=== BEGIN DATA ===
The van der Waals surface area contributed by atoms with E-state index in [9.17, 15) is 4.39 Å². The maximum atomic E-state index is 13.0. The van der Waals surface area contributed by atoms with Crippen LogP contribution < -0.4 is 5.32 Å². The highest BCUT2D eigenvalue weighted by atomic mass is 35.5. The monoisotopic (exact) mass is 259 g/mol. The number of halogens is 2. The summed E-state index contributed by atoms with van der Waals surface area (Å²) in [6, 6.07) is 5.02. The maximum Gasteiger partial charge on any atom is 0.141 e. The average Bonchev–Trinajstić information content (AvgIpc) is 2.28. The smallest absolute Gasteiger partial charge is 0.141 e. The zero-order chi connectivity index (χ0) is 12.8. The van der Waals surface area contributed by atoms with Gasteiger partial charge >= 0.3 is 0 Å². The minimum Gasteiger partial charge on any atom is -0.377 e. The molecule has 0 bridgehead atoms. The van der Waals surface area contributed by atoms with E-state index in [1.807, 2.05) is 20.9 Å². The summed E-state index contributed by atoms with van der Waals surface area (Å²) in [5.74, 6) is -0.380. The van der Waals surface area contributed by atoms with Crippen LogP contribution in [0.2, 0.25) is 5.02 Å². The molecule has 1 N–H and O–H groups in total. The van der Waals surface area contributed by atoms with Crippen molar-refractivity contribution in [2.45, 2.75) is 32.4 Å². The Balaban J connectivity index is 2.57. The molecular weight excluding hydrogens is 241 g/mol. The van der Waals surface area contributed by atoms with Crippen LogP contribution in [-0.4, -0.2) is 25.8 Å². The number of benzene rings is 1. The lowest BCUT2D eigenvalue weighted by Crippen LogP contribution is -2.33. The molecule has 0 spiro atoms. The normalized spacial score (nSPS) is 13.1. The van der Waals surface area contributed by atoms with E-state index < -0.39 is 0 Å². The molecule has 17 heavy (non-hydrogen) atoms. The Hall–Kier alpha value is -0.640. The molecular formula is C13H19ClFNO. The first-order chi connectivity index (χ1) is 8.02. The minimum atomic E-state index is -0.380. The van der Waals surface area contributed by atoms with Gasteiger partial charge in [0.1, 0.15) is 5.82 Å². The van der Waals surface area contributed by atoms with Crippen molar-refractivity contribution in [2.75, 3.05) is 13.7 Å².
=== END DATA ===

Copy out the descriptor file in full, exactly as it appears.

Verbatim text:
The van der Waals surface area contributed by atoms with E-state index in [9.17, 15) is 4.39 Å². The maximum atomic E-state index is 13.0. The van der Waals surface area contributed by atoms with Crippen LogP contribution < -0.4 is 5.32 Å². The highest BCUT2D eigenvalue weighted by atomic mass is 35.5. The monoisotopic (exact) mass is 259 g/mol. The number of halogens is 2. The summed E-state index contributed by atoms with van der Waals surface area (Å²) in [6, 6.07) is 5.02. The maximum Gasteiger partial charge on any atom is 0.141 e. The average Bonchev–Trinajstić information content (AvgIpc) is 2.28. The smallest absolute Gasteiger partial charge is 0.141 e. The zero-order chi connectivity index (χ0) is 12.8. The van der Waals surface area contributed by atoms with Gasteiger partial charge >= 0.3 is 0 Å². The minimum Gasteiger partial charge on any atom is -0.377 e. The molecule has 0 bridgehead atoms. The van der Waals surface area contributed by atoms with E-state index in [1.807, 2.05) is 20.9 Å². The summed E-state index contributed by atoms with van der Waals surface area (Å²) in [5.74, 6) is -0.380. The van der Waals surface area contributed by atoms with Crippen LogP contribution in [0.2, 0.25) is 5.02 Å². The molecule has 1 N–H and O–H groups in total. The van der Waals surface area contributed by atoms with Crippen molar-refractivity contribution in [2.45, 2.75) is 32.4 Å². The Balaban J connectivity index is 2.57. The molecular weight excluding hydrogens is 241 g/mol. The van der Waals surface area contributed by atoms with Crippen LogP contribution in [-0.4, -0.2) is 25.8 Å². The number of benzene rings is 1. The lowest BCUT2D eigenvalue weighted by Crippen LogP contribution is -2.33. The molecule has 0 spiro atoms. The normalized spacial score (nSPS) is 13.1. The van der Waals surface area contributed by atoms with E-state index < -0.39 is 0 Å². The molecule has 17 heavy (non-hydrogen) atoms. The Hall–Kier alpha value is -0.640. The molecular formula is C13H19ClFNO. The first-order chi connectivity index (χ1) is 8.02. The minimum atomic E-state index is -0.380. The van der Waals surface area contributed by atoms with Gasteiger partial charge in [0.1, 0.15) is 5.82 Å². The van der Waals surface area contributed by atoms with Crippen molar-refractivity contribution in [2.75, 3.05) is 13.7 Å².